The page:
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New open source router aims to compete with Cisco and Juniper

This week, bloggers look into an open source router project, Microsoft's acquisition of Deis and McAfee's new role in the market.

Drew Conry-Murray, writing in Packet Pushers, looked into the Free Range Router (FRR), a new open source router offering that is looking to challenge Cisco and Juniper. FRR isn't new; it came about as a result of a split within the Quagga open source community. Contributors such as Cumulus Networks, Big Switch and 6WIND, frustrated by the slow pace of Quagga's development, decided to form their own community, offering FRR as an alternative. The open source router, currently in version 2.0, is designed to run on Linux and Unix operating systems and offers support for a variety of routing protocol daemons, including intermediate system to system, Border Gateway Protocol and Open Shortest Path First.

Other capabilities include 32-bit route tags to Border Gateway Protocol and Open Shortest Path First and support for RFC 5549, which enables FRR to perform next hop addressing for IPv4 or IPv6. The group is currently working on 3.0, which will support MPLS and EVPN VXLAN. According to Conry-Murray, Cumulus will include 3.0 as an option to its Cumulus Linux OS.

Dig deeper into Conry-Murray's thoughts on the FRR open source router.

Microsoft's Deis acquisition a challenge to Amazon, Google

Torsten Volk, an analyst at Enterprise Management Associates in Boulder, Colo., explored Microsoft's recent acquisition of Deis -- a company that makes management software for Kubernetes, including Workflow, Helm and Steward. According to Volk, the move is an opportunity for Microsoft to gain talent and technology and boost container management, enabling it to compete with Amazon Web Services and Google.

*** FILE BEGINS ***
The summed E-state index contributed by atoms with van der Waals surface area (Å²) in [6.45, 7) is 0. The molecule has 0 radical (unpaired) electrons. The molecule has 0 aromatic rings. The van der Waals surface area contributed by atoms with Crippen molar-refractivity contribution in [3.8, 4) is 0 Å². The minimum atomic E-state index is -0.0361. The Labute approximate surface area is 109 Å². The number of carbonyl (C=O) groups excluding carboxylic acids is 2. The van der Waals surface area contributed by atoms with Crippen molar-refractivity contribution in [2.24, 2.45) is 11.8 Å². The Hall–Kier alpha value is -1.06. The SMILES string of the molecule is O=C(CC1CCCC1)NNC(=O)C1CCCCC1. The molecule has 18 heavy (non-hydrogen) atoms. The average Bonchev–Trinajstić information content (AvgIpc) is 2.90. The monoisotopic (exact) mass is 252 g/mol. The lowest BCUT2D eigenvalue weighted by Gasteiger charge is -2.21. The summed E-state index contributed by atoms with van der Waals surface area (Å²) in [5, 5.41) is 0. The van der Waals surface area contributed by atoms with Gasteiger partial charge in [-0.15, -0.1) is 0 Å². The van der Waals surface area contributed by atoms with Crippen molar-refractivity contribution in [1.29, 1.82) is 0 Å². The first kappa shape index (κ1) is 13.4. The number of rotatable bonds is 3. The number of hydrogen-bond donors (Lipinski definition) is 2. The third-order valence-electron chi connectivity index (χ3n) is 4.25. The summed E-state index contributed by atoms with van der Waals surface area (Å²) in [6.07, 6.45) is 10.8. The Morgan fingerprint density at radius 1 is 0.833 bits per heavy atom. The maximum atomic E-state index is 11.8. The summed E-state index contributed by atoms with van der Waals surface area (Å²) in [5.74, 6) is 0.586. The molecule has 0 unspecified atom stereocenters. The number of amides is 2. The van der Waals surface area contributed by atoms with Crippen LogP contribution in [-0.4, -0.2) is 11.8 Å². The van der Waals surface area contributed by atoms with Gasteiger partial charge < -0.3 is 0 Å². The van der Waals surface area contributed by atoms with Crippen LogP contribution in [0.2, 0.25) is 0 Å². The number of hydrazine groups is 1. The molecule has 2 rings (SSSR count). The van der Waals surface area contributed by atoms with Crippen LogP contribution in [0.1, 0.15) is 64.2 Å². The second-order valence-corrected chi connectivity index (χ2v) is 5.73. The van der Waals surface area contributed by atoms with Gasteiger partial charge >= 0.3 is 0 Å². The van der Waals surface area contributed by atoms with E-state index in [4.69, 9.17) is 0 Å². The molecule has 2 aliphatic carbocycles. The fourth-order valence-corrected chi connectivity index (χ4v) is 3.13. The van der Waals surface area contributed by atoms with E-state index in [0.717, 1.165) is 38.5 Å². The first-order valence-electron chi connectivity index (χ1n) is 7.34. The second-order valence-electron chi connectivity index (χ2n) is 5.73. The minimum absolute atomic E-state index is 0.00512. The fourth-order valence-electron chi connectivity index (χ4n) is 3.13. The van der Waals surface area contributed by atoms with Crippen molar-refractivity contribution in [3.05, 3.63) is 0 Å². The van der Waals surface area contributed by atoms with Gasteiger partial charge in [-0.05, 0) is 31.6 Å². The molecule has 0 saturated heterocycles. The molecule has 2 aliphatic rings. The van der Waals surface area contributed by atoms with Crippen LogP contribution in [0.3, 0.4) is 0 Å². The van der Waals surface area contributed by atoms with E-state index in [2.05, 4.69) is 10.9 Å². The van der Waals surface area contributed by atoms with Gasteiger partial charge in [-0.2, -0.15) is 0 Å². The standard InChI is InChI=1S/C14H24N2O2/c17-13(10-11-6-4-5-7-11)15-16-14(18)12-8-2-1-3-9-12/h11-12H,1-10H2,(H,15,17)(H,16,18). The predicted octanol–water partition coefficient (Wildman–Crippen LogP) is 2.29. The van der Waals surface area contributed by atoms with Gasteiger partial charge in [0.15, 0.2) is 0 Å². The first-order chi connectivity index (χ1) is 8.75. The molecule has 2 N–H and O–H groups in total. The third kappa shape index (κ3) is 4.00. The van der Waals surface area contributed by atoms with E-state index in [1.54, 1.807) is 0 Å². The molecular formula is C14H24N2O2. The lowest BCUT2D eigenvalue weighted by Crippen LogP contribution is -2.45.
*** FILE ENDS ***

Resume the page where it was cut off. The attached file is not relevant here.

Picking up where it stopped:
The acquisition of a small startup like Deis suggests that Microsoft takes container technology seriously, according to Volk. The Deis acquisition also gives Microsoft added leverage because Google Cloud currently uses Helm software. "Microsoft has acknowledged that the days where the OS was a meaningful differentiator are over. Today, it is all about getting customers as quickly as possible to adopt Azure," Volk said. "Tight container integration of MS Visual Studio combined with simplified container management on Azure are the two critical components for Microsoft's differentiation strategy," he added.

Read more of Volk's discussion of the Deis acquisition.

The McAfee of tomorrow

Jon Oltsik, an analyst at Enterprise Strategy Group in Milford, Mass., wrote about McAfee's prospects going forward. Oltsik said he was always confused by Intel's acquisition of McAfee, but now that McAfee is set to be spun off as an independent organization, he sees "real strengths" in a competitive market. According to Oltsik, McAfee's greatest strengths are its strong legacy of product integration, its position as a cybersecurity staple, its wide-ranging portfolio and strong brand reputation.

ESG research indicates that 64% of enterprises are consolidating the number of vendors that they conduct business with, which could give McAfee a chance to expand its role with current customers. Nonetheless, Oltsik said that McAfee will have a lot of work ahead of it. McAfee will need to boost its enterprise offerings, focus more on endpoint and cloud security and expand in the small-enterprise market to succeed.

"Finally," Oltsik wrote, "McAfee must hit the road and visit its biggest customers who felt neglected at times during the Intel years. CISOs at these companies need some schmoozing and details about McAfee's vision, innovation and investments for the future. McAfee will also need to communicate clear six-, 12- and 18-month goals and then report to the market on progress. If McAfee can meet or exceed its goals, the sky is the limit."   

Explore more of Oltsik's thoughts on McAfee. 

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